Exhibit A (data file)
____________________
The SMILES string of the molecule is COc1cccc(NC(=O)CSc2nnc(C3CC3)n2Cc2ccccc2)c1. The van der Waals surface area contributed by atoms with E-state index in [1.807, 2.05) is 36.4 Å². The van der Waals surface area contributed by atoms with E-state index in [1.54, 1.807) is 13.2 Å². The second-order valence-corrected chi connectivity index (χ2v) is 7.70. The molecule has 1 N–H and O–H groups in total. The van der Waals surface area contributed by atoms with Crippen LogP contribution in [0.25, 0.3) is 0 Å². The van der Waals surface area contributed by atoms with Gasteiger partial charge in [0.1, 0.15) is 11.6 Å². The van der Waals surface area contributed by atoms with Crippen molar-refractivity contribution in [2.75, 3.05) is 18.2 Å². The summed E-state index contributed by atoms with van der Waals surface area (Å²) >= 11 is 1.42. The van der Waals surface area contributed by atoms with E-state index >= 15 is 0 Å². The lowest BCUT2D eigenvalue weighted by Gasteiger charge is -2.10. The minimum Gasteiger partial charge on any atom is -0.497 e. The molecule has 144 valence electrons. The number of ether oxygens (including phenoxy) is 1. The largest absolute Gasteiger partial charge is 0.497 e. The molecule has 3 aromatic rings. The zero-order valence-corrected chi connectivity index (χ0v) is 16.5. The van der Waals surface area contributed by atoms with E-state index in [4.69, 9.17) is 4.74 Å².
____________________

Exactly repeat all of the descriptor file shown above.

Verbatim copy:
The SMILES string of the molecule is COc1cccc(NC(=O)CSc2nnc(C3CC3)n2Cc2ccccc2)c1. The van der Waals surface area contributed by atoms with E-state index in [1.807, 2.05) is 36.4 Å². The van der Waals surface area contributed by atoms with E-state index in [1.54, 1.807) is 13.2 Å². The second-order valence-corrected chi connectivity index (χ2v) is 7.70. The molecule has 1 N–H and O–H groups in total. The van der Waals surface area contributed by atoms with Crippen LogP contribution in [0.25, 0.3) is 0 Å². The van der Waals surface area contributed by atoms with Gasteiger partial charge in [0.1, 0.15) is 11.6 Å². The van der Waals surface area contributed by atoms with Crippen molar-refractivity contribution in [2.75, 3.05) is 18.2 Å². The summed E-state index contributed by atoms with van der Waals surface area (Å²) >= 11 is 1.42. The van der Waals surface area contributed by atoms with E-state index >= 15 is 0 Å². The lowest BCUT2D eigenvalue weighted by Gasteiger charge is -2.10. The minimum Gasteiger partial charge on any atom is -0.497 e. The molecule has 144 valence electrons. The number of ether oxygens (including phenoxy) is 1. The largest absolute Gasteiger partial charge is 0.497 e. The molecule has 3 aromatic rings. The zero-order valence-corrected chi connectivity index (χ0v) is 16.5. The van der Waals surface area contributed by atoms with E-state index in [4.69, 9.17) is 4.74 Å².